Organic is cheaper in Egypt
SEKEM, Egyptian leader in Circular Agriculture calls for action and provides the evidence to back up their claim. Based on a Full Cost Account Study conducted by Heliopolis University for Sustainable Development, the social enterprise SEKEM claims that organic food is cheaper to produce than conventional crops in Egypt. That is, if the externalized costs, which are currently transferred to society or future generations would be part of the costs paid by consumers at supermarkets and restaurants. The research shows that a wide variety of crops grown by SEKEM (including rice, maize, potatoes, wheat and cotton) are cheaper than crops grown in conventional agriculture if the costs for pollution, CO2 emissions, energy, and water consumption are taken into consideration.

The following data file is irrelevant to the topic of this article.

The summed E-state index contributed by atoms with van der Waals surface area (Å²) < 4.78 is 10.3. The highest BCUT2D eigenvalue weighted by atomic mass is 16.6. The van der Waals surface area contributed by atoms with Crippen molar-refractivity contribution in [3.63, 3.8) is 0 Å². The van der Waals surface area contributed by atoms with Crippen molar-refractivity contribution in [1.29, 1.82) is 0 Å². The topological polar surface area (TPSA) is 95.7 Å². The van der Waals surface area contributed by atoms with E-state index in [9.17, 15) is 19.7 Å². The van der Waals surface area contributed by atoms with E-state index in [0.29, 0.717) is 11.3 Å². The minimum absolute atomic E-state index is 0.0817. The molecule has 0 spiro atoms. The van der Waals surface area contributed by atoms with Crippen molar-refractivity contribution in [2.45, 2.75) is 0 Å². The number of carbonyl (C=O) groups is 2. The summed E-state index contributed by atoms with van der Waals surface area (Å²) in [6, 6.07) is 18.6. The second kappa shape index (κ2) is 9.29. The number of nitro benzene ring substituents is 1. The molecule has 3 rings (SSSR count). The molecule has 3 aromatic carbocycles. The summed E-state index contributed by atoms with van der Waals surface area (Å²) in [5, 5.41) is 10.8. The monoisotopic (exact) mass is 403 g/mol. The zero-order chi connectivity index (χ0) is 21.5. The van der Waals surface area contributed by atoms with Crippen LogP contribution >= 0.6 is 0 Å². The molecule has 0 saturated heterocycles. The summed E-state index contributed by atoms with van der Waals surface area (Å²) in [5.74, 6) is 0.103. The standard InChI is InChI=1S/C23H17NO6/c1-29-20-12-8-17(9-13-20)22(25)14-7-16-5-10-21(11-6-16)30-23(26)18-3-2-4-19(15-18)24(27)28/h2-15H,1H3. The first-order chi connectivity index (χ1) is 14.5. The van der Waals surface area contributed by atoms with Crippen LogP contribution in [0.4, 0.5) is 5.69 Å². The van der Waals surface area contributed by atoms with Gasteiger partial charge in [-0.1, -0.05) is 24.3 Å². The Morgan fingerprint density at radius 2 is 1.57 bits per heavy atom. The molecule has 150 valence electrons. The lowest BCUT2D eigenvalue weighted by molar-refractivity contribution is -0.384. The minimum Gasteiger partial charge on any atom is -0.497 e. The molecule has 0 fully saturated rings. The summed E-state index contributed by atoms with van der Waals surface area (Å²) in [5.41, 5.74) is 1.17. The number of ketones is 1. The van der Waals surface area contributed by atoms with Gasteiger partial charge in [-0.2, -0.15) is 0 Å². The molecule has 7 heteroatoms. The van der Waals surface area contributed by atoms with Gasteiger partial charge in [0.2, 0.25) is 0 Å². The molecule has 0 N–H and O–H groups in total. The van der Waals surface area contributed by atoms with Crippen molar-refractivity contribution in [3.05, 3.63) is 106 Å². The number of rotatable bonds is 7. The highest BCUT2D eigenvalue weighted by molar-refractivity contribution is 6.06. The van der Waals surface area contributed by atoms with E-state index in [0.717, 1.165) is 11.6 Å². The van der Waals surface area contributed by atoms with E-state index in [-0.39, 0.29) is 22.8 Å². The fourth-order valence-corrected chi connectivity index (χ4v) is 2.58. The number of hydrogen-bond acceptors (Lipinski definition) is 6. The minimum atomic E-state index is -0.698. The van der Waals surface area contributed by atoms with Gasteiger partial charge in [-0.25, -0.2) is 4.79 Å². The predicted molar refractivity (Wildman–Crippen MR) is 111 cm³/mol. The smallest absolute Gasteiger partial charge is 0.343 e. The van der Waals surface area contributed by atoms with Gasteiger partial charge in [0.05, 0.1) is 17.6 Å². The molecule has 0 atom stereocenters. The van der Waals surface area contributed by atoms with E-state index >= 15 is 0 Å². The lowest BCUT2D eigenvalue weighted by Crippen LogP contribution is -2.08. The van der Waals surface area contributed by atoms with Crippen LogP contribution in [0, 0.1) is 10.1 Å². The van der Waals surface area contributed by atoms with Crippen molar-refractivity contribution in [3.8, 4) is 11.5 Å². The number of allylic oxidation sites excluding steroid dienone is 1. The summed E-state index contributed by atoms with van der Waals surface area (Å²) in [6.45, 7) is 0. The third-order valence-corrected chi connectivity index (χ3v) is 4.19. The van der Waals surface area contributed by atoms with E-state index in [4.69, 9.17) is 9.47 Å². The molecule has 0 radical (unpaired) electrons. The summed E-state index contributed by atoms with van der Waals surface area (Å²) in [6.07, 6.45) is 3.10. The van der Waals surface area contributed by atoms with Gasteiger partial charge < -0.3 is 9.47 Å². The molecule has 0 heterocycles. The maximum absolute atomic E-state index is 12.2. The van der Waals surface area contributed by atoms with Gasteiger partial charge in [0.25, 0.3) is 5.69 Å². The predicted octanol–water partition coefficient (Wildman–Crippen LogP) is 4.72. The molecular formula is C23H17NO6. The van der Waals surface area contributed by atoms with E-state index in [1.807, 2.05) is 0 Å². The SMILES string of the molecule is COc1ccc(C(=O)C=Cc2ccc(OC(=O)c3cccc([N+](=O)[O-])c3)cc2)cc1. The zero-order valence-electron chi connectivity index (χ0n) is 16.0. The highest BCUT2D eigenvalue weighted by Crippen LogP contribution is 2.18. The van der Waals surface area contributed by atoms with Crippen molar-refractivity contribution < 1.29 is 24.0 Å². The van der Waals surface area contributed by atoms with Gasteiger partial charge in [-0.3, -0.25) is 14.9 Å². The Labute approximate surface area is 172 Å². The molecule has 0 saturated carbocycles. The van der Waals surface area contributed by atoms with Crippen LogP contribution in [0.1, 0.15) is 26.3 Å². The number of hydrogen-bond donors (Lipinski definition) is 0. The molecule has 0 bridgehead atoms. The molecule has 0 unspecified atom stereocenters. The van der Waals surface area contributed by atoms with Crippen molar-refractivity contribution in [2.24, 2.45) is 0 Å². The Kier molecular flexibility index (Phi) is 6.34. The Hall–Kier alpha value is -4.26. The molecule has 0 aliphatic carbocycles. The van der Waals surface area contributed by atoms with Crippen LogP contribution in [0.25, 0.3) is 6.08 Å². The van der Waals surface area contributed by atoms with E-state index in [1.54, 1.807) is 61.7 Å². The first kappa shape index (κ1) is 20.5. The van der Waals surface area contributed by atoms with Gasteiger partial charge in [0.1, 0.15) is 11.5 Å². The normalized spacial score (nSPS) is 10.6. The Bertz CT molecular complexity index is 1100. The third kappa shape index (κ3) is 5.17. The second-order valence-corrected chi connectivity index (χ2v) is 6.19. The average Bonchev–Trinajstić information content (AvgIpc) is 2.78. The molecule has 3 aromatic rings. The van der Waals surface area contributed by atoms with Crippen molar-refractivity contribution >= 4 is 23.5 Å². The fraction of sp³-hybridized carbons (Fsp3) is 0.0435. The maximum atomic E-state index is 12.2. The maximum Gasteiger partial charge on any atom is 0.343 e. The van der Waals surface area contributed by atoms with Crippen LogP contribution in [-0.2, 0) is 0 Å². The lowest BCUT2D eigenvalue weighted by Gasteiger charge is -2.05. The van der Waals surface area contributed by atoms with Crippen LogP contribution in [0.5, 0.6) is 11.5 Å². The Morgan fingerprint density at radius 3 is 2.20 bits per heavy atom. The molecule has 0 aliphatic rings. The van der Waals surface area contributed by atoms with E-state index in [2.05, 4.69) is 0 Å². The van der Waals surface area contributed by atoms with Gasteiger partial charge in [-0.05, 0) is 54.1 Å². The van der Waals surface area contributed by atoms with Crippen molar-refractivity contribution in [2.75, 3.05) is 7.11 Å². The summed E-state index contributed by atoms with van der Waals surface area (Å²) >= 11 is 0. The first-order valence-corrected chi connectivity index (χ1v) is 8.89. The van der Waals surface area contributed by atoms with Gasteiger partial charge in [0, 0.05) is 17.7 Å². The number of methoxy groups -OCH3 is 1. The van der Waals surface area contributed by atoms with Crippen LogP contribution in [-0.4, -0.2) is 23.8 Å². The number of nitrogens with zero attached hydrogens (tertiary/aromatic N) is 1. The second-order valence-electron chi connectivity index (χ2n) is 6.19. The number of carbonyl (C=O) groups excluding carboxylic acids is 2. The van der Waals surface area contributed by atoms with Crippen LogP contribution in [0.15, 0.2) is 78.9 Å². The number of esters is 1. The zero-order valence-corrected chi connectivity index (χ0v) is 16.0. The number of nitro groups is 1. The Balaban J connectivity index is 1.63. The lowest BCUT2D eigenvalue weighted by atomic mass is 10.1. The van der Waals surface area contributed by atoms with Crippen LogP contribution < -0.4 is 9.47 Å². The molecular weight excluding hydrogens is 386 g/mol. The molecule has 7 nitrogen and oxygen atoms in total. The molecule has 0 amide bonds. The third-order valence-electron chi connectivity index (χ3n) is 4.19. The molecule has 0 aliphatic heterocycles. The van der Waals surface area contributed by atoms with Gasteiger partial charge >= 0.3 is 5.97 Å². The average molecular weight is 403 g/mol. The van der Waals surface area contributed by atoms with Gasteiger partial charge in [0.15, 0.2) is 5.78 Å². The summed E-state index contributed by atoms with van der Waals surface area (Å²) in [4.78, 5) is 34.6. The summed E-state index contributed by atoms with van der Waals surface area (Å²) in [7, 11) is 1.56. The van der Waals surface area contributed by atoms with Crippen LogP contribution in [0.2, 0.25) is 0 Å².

For more than forty years, SEKEM has pioneered sustainable agriculture in what was once desert. They generate financial returns with the production of herbal teas, medicinal plants, cotton and fresh produce for local markets and export. Beyond financial returns they contribute to social capital by creating jobs and education for the local community and natural capital by contributing to biodiversity, biomass and carbon captured from the atmosphere. Interestingly by sharing their knowledge and expertise, for instance through Heliopolis University for Sustainable Development they provide inspiration for other farmers and agribusinesses that more can be done to create a future proof agricultural sector.
SEKEM and Heliopolis University for Sustainable Development are partners for knowledge exchange and co-innovation with numerous Dutch agribusiness experts like Delphy, Salt Doctors, Naecterra, Soil & More and others.